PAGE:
The Grand Diversity of Christian Music Styles

Last night my wife was one of a number of featured artists at community Christian music concert.    Because it was in my best interests — if you get my meaning — not to miss her musical number, I ventured out only to discover the the vast number of participants pretty well guaranteed an equally vast number of audience members.   After circling the block twice, I finally gave up on getting the perfect parking spot and arrived after the first number had already started.

The performances included:

  • two church choirs doing a total of six songs throughout the program
  • a modern worship band doing two songs that I’m sure were only recently assigned their CCLI numbers
  • a preteen girl doing a number from The Prince of Egypt
  • an organ solo of Elgar’s Nimrod (not sure why)
  • a small but talented group of kids ringing handbells on a well known hymn and a more modern Graham Kendrick song
  • my wife’s somewhat jazzy take on a song by Christian artist Rich Mullins
  • a guitar/vocal solo of an original song
  • a group of four young girls doing a hymn arrangement I’m sure was by John Rutter with mandatory British accents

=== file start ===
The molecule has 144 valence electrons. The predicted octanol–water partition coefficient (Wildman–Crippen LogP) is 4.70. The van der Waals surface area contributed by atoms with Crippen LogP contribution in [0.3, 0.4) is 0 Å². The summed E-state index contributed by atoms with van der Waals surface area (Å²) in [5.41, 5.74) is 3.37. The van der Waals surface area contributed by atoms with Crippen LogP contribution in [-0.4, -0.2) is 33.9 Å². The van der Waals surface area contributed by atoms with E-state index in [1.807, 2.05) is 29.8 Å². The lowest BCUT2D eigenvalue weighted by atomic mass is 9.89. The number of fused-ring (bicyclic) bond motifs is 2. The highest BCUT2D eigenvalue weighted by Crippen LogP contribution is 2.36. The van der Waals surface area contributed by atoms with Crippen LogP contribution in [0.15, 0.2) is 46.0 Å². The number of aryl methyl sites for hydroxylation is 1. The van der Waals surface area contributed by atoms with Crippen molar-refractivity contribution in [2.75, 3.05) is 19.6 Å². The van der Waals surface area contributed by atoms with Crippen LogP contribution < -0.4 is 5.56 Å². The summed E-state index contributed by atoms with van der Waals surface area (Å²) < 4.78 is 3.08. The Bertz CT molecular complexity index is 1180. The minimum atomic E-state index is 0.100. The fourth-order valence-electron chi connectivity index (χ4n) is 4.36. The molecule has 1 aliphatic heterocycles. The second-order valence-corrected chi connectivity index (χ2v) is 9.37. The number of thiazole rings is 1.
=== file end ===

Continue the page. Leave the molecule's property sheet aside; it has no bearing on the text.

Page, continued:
• a Pentecostal worship band channeling the spirit of David Wilkerson’s church in New York with approx. 40 slides’ worth of non-stop lyrics (they were numbered) to songs only they knew (though the audience was at least clapping at the end)
  • the classical (almost operatic) vocalizing of Albert Malotte’s The Lord’s Prayer by a baritone soloist

Of all the songs, I think the bell-ringers’ choice of Crown Him With Many Crowns was among the best known; otherwise we were charting what was, to me at least, new territory.

Just as political expediency governed my choice in attending the concert versus staying home, so also did some political expediency determine that the choir of the host church would sing a total of four songs; double that of the modern worship band or the other choir, unless you count the sheer length of the Pentecostal worship band’s single medley.

Let me explain here that throughout the evening there were times when the lyrics of the songs were projected at the sides of the auditorium at which point everyone — except for maybe those of us nursing sore throats — was expected to sing along.

For its third of four numbers, the host church choir made what I consider to be a rather odd choice:  The Beatles’ Let it Be.